|26 Dec 2002|| Michael W. Darveaux|
Beautiful. Not much else I can say.
|13 Jan 2003|| James Lara|
I had some typo's in previous comment, please don't hold it against me. I was so shocked by your work, that I forgot to check spelling Laura Skylie Engler
replies: "Spelling mistakes are a-okay. YOu'll probably note that I make a ton of them myself. Everyone else does. ^_~"
|13 Jan 2003|| James Lara|
Unbelievably, stirring, my God. I dabbled in poetry (almost as many moons as our ancient knight), and I have to say that rhtymic flow in how you wrote this is very evident. Slowly building to a pinnacle, and you're there. I also didn't read the title, to get the sense of the writing without the author's steering. I would have to say that you definitely have an unbelievable ability to lend words to feeling. I felt as if I were becoming as well. This would go nicely in companion with one of Anne Rice's characters going through their own becoming... I am in the shadows of one is who much more powerful with their sabre of voice, than I armed with my weapon of ink. Whoever said that a picture is worth a thousand words has never read one of your works. I think that your writing is much better suited to conveying emotion than my amateur art portraying the same. Laura Skylie Engler
replies: "Indeed, this was actually written with the way Mrs. Rice describes what it's like to become a vampire. I've always liked how she's done it, and she's so vivid with it. And for someone who doesn't seem to think he's very apt in the art of the word, you write a rather overwhelming compliment!"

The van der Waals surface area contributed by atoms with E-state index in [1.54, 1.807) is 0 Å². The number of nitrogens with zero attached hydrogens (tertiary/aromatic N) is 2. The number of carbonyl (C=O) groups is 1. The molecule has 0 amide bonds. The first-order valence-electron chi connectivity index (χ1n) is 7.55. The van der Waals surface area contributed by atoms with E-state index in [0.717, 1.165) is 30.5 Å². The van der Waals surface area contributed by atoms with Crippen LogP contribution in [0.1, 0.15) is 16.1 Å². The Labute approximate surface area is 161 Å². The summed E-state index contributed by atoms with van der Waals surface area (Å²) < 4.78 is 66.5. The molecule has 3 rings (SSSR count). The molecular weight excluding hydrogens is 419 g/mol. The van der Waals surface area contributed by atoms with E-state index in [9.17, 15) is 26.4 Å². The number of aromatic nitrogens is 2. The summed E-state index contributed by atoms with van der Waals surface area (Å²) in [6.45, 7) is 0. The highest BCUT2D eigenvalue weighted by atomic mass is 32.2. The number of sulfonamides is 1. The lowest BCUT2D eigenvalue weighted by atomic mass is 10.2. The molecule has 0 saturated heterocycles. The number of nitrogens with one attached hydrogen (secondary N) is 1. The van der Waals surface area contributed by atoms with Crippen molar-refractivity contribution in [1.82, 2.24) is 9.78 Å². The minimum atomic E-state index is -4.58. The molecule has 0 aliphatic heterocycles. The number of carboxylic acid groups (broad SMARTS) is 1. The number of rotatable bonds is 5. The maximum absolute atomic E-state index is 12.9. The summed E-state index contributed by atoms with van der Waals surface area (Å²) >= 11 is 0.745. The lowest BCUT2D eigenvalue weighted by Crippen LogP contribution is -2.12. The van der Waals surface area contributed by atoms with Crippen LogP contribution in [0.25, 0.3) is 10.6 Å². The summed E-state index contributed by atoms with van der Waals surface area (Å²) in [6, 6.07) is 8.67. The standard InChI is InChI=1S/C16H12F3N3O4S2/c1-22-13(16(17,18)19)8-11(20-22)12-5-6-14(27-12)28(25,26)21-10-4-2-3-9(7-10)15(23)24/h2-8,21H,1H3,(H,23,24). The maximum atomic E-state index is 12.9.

|3 Mar 2003|| Lindsey Butler |
I am intrigued by this because of the great beat to it. As I read I had the crazy impulse to drum my fingers on my desk. I think that this is truly good. The imagery is effective, and the ending is satisfying. Great job! Laura Skylie Engler
replies: "it was done with a specific beat in mind, for song purposes, so it's very nice to know that the rhythem is evident in the poetic format."
|4 Mar 2003|| Carla K. Anderson|
Yes, it does have good rhythm, and is also a little scary... *will now go have nightmares*
|7 Mar 2003|| Sarah Hudson|
heh, i could hear the song in my head as i was reading this
i could also see a kinda surreal picture of a nightmare with this as the soundtrack... all in black and white except for some splashes of red that might or might not be blood. you did a really good job of creating both the sound and the picture with this. But i'd have to say this would be so much more effective if spoken aloud, cause i read/sang it aloud to myself and it's even better when heard. to bad you can't submit audio clips to elfwood Laura Skylie Engler
replies: "yes, definately an obvious recited piece and not a written one..."
|9 Mar 2003|| Pelv13|
Umm... good concept... once more nice flow and diction... could work as a gothic or industrial song.... as a poem it is to forced out, and some of the rhymes seem to be there because they rhyme... over all a good work though not overly "heartfelt"
*whacks self upside head* "you were mean again" i mumble to myself Laura Skylie Engler
replies: "How was that mean? I completely agree that it doesn't work as nicely as a poem as it does the song I have in my head when I think of this piece."
|13 Mar 2003|| Emilie Aurora Finn|
I enjoyed the rhythm and meter in this one very much. It sounded maybe a bit contrived, but definitely not forced. It would make an excellent song. Lots of writers don't seem to pay attention to rhyme or meter in poetry, and I'm glad to see you do. I didn't read your intro until after I read the poem, but I certainly got the image of someone becoming a vampire. It was frightening and beautiful all at once. I could feel the pain, and taste the blood. Awesome.
|21 Mar 2003|| Samael|
Ah, a nice rhythm. Perhaps we should forward this to my namesake band, and see what they make of it, hm? ~_^
|8 Sep 2003|| Brianna C. Kennedy|
OHHHHH Could I use this on my Life Issues poster? I'll have your name as the author, Doy, but still could I?